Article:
Circle of Doom was created six years ago by a small group of slightly deranged riders led by Rahsaan Bahati who wanted to extend the already slightly deranged Montrose ride, so they headed up Highway 39. Highway 39 goes up, indeed.
William Todd Buckley, Steven Salazar, Layo Salazar, and Eyob Berhane didn’t know what they were getting into that first Circle of Doom …
Once arriving at the junction of Highway 39 and Highway 2, the riders were flummoxed because all GPS and cell phone signal had evaporated. Confusion reigned, and no one could decide which way back was fastest, a crucial consideration because they were already five hours into the ride. The result was an 8-hour “adventure,” and like most bicycle adventures that end in nothing but pain, dehydration, cramps, curses, and misery, the riders unanimously decided that they would do it again, ditch the getting lost part, and invite
other suckers good friends to join them.
The Circle of Doom was born, if “born” is what happens when bad ideas become disasters that are then shared with unsuspecting victims.
The first and most notable feature of the following Circle of Doom was the practice of carrying along a big piece of chalk. As riders quit, gave up, begged for a diaper change, or slunk back home without completing the ride, their shape was chalked out on the road to memorialize their collapse.
Prez chalked out early and he chalked out often, but in subsequent years fewer and fewer riders rolled over like a harpooned whale, and Circle of Doom has become a doable beatdown, now with support.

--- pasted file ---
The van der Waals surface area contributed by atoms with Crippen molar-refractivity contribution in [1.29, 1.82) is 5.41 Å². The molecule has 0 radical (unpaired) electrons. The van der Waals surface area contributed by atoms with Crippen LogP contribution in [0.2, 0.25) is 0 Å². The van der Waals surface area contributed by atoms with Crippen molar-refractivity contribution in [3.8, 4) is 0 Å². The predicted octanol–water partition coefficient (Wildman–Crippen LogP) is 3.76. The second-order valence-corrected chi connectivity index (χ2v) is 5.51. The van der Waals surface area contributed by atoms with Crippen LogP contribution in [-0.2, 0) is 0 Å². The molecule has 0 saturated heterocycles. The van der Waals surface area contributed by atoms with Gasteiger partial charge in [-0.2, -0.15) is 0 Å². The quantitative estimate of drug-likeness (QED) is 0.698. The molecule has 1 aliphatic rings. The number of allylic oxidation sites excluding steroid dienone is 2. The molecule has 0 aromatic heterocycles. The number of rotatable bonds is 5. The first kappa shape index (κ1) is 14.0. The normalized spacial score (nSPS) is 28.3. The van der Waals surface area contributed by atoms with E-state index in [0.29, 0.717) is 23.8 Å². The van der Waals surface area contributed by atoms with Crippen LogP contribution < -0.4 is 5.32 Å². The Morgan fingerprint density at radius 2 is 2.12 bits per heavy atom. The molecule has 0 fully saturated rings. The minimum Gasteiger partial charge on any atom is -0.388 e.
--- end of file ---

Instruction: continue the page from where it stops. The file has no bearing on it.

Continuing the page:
2018 is the second year as a bona fide event with sag and support, and the cycling community has rallied together to suffer together, all the while sharing great stories and laughs. What began as a very simple way to bridge the gap between bike racer and bike enthusiast has become a community-wide embrace of a hard, miserable, totally doable and fun bike ride.
Going in circles
Circle of Doom makes a complete loop, and got its name from the event’s timing around Halloween. The ride’s popularity stems from the fact that it is hard as nails and broken glass, but it’s not technical, and anyone who prepares can finish it. For riders based in West LA, the South Bay, and Long Beach, the ride is a great chance to leave the normal ride routine and experience the beautiful San Gabriel Mountains.
The ride’s growth has been aided immeasurably by Rahsaan, who is more than a stand-out rider. He’s also a world-class babysitter and knows how to push at the right time, cajole, encourage, jibe, and make pain fun. The number of fondo-type rides in LA is tiny compared to the cycling population, so there is naturally room for growth.
At the end, though, it’s the same as it was at the beginning, to fulfill the oldest mantra of bicycling: If you aren’t having fun, you’re doing it wrong. Working with Methods to Winning, Circle of Doom helps fulfill the mission of a good time on the bike while also doing it safely and giving back to the communities that make cycling exist in the first place.
Icons helping icons
The 2018 Circle of Doom starts and finishes at Velo Pasadena, one the premier bike shops in America and the long-time standard bearer for bike racing in the northern L.A. area. After the ride survivors will enjoy music, food, vendors, and awards, or they will sit around with dumb stare on their face as if to say, “WTF just happened?”
The answer, of course, is “Circle of Doom.”
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